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Professors involved in planning Harvard’s expansion into Allston reported on their progress to a meeting of the Faculty yesterday, emphasizing the undergraduate student life component of the future campus and the need to integrate the Allston campus with existing Harvard facilities.
Meanwhile, discussion of the ongoing Harvard College curricular review was limited to the final minutes of the meeting.
Dean of the Divinity School William A. Graham, who co-chaired the Allston Undergraduate Life Task Force, said planning is proceeding from the assumption that a strong undergraduate presence on the new campus is essential. Yesterday’s presentation followed upon a preliminary report the committee issued in May.
“Our first and principal question was whether an undergraduate presence would be essential [in Allston],” he said. “The resounding answer was, there’s no question, there has to be an undergraduate presence.”
He said the additional space could even allow the College to expand the size of the student body by 20 percent.
Dean of the Faculty of Arts and Sciences William C. Kirby did not discount the possibility of increasing undergraduate enrollment, but said there are no near-term plans to do so.
“But were the College eventually to grow in the fullness of time, then additional houses in Allston would be logical and necessary,” he said.
The May report by Graham’s task force recommended that the College relocate an initial “critical mass” of 25 percent of the student body—or two to three undergraduate houses—in Allston, with the view to establishing up to eight houses there. Under the plan, the Quadrangle would be converted from undergraduate to graduate student housing.
“It would be obvious to displace the Quad Houses,” Graham said. “The primary reason for that is to have two centers of student activity, rather than three.”
Reports to the Faculty centered on ways to utilize the space in Allston to maximize the quality of student life.
Graham emphasized his task force’s suggestions to build in Allston an undergraduate student center as well as improved facilities for the arts and athletics, particularly recreational athletics.
Plummer Professor of Christian Morals Peter J. Gomes said he was very pleased with efforts to improve student life.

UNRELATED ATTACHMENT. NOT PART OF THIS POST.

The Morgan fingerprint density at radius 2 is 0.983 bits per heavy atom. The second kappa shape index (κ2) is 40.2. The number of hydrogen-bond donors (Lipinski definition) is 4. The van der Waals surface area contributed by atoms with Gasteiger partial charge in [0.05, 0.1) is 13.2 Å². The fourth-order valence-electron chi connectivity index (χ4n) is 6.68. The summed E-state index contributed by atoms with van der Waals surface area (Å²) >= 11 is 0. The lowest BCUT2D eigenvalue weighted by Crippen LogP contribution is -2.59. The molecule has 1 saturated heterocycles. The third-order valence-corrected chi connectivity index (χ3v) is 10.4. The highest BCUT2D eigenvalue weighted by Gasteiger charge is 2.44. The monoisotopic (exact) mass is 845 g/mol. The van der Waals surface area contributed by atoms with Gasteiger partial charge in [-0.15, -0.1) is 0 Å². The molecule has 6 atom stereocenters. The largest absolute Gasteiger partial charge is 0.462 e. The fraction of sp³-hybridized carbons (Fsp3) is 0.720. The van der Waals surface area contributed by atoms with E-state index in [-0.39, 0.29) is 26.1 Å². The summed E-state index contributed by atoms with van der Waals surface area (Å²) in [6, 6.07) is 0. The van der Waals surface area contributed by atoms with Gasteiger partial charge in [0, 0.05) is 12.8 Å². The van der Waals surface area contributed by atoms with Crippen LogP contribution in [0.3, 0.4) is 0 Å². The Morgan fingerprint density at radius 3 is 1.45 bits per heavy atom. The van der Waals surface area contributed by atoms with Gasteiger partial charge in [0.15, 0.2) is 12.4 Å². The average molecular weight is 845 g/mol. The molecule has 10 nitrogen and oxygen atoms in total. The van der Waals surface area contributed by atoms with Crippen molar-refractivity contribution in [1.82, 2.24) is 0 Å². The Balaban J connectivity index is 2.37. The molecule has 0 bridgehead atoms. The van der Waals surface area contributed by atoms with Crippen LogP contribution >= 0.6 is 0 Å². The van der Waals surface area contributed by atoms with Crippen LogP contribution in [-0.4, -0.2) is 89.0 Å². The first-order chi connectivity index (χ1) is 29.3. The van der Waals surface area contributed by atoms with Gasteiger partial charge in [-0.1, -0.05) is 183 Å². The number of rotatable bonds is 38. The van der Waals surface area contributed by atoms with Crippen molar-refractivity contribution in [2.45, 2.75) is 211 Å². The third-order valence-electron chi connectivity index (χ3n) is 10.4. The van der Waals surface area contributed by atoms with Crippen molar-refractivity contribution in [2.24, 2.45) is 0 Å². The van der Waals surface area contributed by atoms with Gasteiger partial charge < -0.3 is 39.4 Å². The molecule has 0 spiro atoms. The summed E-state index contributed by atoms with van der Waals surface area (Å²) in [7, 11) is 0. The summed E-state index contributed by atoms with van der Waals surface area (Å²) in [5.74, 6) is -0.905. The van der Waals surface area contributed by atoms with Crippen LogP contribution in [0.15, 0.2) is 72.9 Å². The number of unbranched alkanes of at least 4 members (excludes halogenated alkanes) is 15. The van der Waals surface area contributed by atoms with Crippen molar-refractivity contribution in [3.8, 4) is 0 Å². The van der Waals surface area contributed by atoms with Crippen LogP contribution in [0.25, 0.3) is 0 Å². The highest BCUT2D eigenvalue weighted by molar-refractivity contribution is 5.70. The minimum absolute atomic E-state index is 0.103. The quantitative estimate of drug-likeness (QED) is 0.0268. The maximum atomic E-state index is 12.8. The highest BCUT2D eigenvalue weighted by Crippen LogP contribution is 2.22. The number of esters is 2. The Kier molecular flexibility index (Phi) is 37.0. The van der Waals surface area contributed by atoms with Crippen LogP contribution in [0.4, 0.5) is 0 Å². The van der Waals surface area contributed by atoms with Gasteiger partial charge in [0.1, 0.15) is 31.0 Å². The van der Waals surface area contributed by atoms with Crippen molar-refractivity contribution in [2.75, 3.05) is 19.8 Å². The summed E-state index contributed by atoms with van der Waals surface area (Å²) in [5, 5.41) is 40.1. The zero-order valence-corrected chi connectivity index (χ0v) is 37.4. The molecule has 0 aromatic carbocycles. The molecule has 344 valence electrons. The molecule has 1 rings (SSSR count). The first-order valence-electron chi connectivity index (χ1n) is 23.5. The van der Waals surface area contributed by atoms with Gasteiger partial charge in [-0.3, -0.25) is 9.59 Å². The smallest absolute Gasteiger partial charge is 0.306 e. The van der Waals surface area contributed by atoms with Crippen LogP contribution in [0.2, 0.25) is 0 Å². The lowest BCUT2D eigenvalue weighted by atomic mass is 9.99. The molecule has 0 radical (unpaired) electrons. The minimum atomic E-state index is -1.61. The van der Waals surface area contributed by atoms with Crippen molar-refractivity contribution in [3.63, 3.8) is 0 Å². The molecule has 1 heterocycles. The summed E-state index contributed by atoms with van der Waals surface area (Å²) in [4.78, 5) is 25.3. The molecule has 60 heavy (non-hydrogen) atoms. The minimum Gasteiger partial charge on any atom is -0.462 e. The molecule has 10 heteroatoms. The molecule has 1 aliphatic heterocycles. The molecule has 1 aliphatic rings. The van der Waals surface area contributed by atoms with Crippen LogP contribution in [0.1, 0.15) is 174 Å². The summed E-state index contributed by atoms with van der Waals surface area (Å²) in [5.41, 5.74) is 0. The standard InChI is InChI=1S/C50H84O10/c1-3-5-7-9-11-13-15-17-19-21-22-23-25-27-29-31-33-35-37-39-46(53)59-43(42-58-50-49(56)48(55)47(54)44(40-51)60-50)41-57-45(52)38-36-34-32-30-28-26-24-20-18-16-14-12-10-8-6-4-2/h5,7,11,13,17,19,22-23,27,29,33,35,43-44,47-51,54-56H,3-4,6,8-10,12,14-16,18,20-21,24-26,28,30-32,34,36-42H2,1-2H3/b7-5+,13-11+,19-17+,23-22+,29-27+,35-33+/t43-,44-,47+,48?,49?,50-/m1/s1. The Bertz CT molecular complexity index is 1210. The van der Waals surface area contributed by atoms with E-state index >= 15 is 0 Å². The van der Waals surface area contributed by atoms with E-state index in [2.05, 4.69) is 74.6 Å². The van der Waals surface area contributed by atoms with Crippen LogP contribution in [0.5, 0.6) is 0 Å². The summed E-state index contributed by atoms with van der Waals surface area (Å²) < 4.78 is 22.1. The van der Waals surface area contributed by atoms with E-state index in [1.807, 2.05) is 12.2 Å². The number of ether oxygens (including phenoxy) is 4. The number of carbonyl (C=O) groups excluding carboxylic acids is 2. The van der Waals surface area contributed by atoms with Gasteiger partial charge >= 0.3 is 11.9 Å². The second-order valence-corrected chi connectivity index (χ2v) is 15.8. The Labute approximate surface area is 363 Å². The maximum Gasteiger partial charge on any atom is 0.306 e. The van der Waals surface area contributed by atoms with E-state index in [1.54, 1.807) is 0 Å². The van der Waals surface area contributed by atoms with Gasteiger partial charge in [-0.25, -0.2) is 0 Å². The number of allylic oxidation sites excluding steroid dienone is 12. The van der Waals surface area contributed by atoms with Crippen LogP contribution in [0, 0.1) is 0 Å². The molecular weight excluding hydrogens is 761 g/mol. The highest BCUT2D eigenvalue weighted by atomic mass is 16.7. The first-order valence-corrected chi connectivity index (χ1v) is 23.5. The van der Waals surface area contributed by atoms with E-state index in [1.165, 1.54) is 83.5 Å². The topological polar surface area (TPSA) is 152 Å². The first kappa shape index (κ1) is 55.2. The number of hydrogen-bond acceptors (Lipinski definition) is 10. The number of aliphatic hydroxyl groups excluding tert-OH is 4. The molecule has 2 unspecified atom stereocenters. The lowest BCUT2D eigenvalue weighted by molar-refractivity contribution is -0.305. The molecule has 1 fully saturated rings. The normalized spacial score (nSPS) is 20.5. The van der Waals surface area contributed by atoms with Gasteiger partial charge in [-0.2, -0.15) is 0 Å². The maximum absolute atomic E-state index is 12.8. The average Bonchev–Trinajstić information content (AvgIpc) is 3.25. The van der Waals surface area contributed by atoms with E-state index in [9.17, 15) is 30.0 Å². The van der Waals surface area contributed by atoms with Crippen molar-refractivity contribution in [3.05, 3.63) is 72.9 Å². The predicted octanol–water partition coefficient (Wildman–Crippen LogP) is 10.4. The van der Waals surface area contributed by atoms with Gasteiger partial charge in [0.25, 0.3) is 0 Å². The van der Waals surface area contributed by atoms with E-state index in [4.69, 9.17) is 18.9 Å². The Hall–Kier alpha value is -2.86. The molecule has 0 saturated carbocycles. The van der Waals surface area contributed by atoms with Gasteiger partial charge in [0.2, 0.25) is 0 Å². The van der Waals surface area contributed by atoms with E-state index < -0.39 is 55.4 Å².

The Allston development “allows us not only to reinvent the College but to reinvent and reinvigorate the residential House system,” he said, praising in particular the suggested student center.
Professor of Economics Edward L. Glaeser, a member of the Allston Life Task Force, reported on what he called the “absolutely critical” issue of transportation between Harvard’s three main campuses—Cambridge, Longwood and Allston.
He said transportation will likely entail a mix of pedestrian traffic, particularly between Cambridge and Allston, and a new improved shuttle transportation system.
While professors praised the work of the task forces, they cautioned administrators not to neglect other financial imperatives.
“I think the University has to proceed with great care essentially in order to ensure that the current mission of the University isn’t put into jeopardy by the fiscal demands of the ‘Harvard of the future’ we’re building [in Allston],” said Classics Department Chair Richard F. Thomas.
Though he called the Allston initiative “highly desirable,” he said that it must not come at the expense of other existing programs.
He said he was encouraged by Kirby’s suggestion that, in Thomas’ words, “when Allston is completed we should be able to look back and not detect any diminution of existing programs.”
Also, Department of East Asian Languages and Literatures Chair Philip A. Kuhn said he hoped the Allston development will not result in the neglect of other financial imperatives, including what he called the “notoriously underfunded system of graduate student support.”
Discussion of Allston expansion dominated the meeting, and left time only for brief remarks by Kirby and Dean of the College Benedict H. Gross ’71 on the status of the curricular review.
Kirby announced a series of meetings intended to facilitate discussion of various issues pertaining to the review. The first meeting, to be held Dec. 10, will discuss proposed changes to the General Education curriculum.
Last year the General Education committee of the curricular review recommended that the College abolish the Core Curriculum in favor of departmental distribution requirements.
—Laura L. Krug contributed to the reporting of this story.
—Staff Writer William C. Marra can be reached at email@example.com.
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